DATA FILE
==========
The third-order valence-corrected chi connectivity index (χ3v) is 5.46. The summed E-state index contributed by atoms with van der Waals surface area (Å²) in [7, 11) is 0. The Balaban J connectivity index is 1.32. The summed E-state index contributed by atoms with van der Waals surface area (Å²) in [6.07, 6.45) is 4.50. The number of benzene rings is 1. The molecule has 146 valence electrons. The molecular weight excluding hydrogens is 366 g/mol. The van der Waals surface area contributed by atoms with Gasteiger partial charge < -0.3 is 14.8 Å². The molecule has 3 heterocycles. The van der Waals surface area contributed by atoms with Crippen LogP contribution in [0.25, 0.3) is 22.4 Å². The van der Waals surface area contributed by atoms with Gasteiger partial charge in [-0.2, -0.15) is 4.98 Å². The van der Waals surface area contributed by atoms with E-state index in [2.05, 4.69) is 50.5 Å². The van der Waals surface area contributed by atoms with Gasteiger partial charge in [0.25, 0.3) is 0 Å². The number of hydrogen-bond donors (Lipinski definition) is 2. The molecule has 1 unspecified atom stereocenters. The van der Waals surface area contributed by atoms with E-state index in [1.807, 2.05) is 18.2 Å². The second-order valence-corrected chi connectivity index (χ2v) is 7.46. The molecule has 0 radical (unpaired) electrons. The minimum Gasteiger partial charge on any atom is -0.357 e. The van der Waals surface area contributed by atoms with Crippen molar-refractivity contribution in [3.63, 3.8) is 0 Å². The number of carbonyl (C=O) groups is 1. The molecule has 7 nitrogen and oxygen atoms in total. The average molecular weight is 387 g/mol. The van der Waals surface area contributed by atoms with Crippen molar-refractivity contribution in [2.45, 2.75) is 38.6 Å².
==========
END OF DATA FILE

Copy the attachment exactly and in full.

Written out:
The third-order valence-corrected chi connectivity index (χ3v) is 5.46. The summed E-state index contributed by atoms with van der Waals surface area (Å²) in [7, 11) is 0. The Balaban J connectivity index is 1.32. The summed E-state index contributed by atoms with van der Waals surface area (Å²) in [6.07, 6.45) is 4.50. The number of benzene rings is 1. The molecule has 146 valence electrons. The molecular weight excluding hydrogens is 366 g/mol. The van der Waals surface area contributed by atoms with Gasteiger partial charge < -0.3 is 14.8 Å². The molecule has 3 heterocycles. The van der Waals surface area contributed by atoms with Crippen LogP contribution in [0.25, 0.3) is 22.4 Å². The van der Waals surface area contributed by atoms with Gasteiger partial charge in [-0.2, -0.15) is 4.98 Å². The van der Waals surface area contributed by atoms with E-state index in [2.05, 4.69) is 50.5 Å². The van der Waals surface area contributed by atoms with Gasteiger partial charge in [0.25, 0.3) is 0 Å². The number of hydrogen-bond donors (Lipinski definition) is 2. The molecule has 1 unspecified atom stereocenters. The van der Waals surface area contributed by atoms with E-state index in [1.807, 2.05) is 18.2 Å². The second-order valence-corrected chi connectivity index (χ2v) is 7.46. The molecule has 0 radical (unpaired) electrons. The minimum Gasteiger partial charge on any atom is -0.357 e. The van der Waals surface area contributed by atoms with Crippen molar-refractivity contribution in [3.63, 3.8) is 0 Å². The number of carbonyl (C=O) groups is 1. The molecule has 7 nitrogen and oxygen atoms in total. The average molecular weight is 387 g/mol. The van der Waals surface area contributed by atoms with Crippen molar-refractivity contribution in [2.45, 2.75) is 38.6 Å².